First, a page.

Though India is the fourth biggest car producing nation in the world, and is expected to get to the number three spot in a couple of years (when it overtakes Germany), it still remains one of the most difficult markets for any new automotive brand to enter. In fact, in recent years, brands like Chevrolet (GM) and Fiat have, instead, exited the country. So, what could be the motivation and or expectations for the likes of Kia and PSA’s Citroën to enter the Indian marketplace?
South Korea’s Kia, of course, has the advantage of parent brand Hyundai’s successful two decades in India, and Kia is expected to ride on Hyundai’s experience and understanding of the Indian marketplace, as much as the extensive network that the South Korean carmaker has built up over the past two decades.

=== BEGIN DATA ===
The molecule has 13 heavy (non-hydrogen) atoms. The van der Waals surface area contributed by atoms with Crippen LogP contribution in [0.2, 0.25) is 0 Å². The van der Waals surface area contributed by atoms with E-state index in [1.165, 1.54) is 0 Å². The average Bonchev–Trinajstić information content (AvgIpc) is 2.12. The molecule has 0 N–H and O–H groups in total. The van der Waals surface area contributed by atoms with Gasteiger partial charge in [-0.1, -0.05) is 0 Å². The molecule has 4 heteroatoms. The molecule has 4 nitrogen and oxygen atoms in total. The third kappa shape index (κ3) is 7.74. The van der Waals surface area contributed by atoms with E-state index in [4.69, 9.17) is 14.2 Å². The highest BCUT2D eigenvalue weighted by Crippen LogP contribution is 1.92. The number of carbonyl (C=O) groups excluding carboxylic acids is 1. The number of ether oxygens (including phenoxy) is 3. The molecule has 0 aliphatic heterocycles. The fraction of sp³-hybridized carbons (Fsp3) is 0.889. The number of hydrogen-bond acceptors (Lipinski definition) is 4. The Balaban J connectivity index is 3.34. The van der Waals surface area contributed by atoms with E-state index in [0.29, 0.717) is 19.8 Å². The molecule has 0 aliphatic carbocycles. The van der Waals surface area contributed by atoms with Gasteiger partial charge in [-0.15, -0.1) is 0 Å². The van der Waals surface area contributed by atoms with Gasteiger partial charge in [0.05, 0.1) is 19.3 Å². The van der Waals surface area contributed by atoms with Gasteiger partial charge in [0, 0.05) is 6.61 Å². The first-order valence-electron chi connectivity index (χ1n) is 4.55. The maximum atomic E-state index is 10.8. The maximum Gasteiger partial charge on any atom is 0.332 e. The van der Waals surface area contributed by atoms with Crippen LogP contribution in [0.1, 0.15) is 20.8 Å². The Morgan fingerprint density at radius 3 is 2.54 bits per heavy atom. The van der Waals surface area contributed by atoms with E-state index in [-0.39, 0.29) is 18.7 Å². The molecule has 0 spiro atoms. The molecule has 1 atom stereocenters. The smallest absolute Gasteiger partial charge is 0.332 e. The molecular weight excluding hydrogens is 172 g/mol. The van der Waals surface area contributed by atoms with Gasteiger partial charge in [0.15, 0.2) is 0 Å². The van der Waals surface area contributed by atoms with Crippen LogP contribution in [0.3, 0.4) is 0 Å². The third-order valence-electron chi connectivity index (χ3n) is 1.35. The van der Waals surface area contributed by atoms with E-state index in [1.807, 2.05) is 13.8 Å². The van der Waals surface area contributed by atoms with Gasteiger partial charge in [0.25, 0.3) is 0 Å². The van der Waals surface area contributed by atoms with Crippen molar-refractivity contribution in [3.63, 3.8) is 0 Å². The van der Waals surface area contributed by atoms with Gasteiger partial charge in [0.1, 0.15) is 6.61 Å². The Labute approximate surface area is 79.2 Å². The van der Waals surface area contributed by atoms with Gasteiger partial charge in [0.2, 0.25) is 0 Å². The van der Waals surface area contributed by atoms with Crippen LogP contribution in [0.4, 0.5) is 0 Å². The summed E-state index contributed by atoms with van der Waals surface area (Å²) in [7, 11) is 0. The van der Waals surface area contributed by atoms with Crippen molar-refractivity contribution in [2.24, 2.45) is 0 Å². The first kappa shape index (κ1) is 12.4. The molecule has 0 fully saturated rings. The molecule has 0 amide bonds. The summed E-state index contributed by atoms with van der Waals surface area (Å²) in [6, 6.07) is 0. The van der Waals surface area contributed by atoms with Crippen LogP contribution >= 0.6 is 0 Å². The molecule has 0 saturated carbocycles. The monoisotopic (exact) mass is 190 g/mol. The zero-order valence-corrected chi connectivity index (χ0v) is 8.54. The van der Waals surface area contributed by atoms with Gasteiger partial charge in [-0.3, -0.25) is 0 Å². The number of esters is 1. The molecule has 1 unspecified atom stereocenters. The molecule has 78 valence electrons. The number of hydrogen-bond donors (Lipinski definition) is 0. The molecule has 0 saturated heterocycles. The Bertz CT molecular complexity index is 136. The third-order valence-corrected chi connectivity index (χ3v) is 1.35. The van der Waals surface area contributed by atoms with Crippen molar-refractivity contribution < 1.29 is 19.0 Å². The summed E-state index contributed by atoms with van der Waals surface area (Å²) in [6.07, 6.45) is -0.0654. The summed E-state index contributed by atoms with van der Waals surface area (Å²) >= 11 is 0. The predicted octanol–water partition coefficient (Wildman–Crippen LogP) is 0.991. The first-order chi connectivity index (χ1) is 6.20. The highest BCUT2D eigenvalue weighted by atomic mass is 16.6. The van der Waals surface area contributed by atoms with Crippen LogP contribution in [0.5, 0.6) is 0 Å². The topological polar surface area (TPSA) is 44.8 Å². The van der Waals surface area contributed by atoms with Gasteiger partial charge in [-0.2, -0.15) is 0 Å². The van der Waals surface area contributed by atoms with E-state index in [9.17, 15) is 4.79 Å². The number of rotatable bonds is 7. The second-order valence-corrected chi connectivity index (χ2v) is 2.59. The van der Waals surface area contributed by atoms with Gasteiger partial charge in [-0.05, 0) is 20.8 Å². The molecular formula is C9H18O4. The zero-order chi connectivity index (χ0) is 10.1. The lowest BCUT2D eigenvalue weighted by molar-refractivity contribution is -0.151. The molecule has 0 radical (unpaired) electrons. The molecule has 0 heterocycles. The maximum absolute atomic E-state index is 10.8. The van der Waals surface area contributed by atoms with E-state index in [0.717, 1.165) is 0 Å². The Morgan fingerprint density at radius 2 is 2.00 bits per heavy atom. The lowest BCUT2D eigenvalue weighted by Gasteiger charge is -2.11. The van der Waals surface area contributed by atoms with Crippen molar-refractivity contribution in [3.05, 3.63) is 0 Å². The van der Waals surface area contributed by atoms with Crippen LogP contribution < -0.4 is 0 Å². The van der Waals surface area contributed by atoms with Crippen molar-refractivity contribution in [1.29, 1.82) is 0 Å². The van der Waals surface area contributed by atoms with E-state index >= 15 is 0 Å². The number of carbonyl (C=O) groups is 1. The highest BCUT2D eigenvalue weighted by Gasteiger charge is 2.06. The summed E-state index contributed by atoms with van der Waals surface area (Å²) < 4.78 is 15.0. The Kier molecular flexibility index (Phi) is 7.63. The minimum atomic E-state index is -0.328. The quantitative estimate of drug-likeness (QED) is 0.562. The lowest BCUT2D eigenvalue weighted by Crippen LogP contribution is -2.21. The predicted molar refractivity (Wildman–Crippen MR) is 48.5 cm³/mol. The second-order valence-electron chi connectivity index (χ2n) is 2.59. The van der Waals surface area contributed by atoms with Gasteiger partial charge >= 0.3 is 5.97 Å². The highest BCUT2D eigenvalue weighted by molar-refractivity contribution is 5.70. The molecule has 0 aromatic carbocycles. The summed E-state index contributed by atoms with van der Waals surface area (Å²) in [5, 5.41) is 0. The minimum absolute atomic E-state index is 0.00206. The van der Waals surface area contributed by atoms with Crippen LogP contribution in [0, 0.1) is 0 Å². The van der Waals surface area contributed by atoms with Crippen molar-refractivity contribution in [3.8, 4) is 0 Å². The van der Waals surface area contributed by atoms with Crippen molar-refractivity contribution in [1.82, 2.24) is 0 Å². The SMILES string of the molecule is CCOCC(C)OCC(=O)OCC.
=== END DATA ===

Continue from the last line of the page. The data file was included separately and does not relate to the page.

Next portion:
But what inherent advantages does Citroën have?
Groupe PSA, which owns both Citroën and Peugeot (as well as DS and Opel), has had a rather unhappy (and a very short stint) in India, in the 1990s, when with the Peugeot 309–was assembled in a joint venture with Premier Automobiles. They were one of the first of the automotive multi-national corporations (MNCs) to enter the Indian marketplace… but crashing out shortly thereafter, when trade unionist Datta Samant and his gang struck work at the PAL-Peugeot plant. The decision to pull out of India was irresponsible. Since then, the baggage of a poor image of the Peugeot brand (one that had abandoned its customers) has remained a major deterrent for PSA’s re-entry into India.
In a discussion with Groupe PSA’s CEO Carlos Tavares—soon after he had joined PSA in 2014—this writer had recommended Citroën over Peugeot for the Indian re-entry. Most Indians do not know Citroën, so there is no baggage. And for the handful who do—the influencers and the collectors of historic vehicles—Citroën has a good image, given its storied history.
Several of the significant car collections in India feature a few Citroëns, such as Type As (the very first model that Citroen produced) as well as the legendary Traction Avant, a handful of DS and several 2CVs.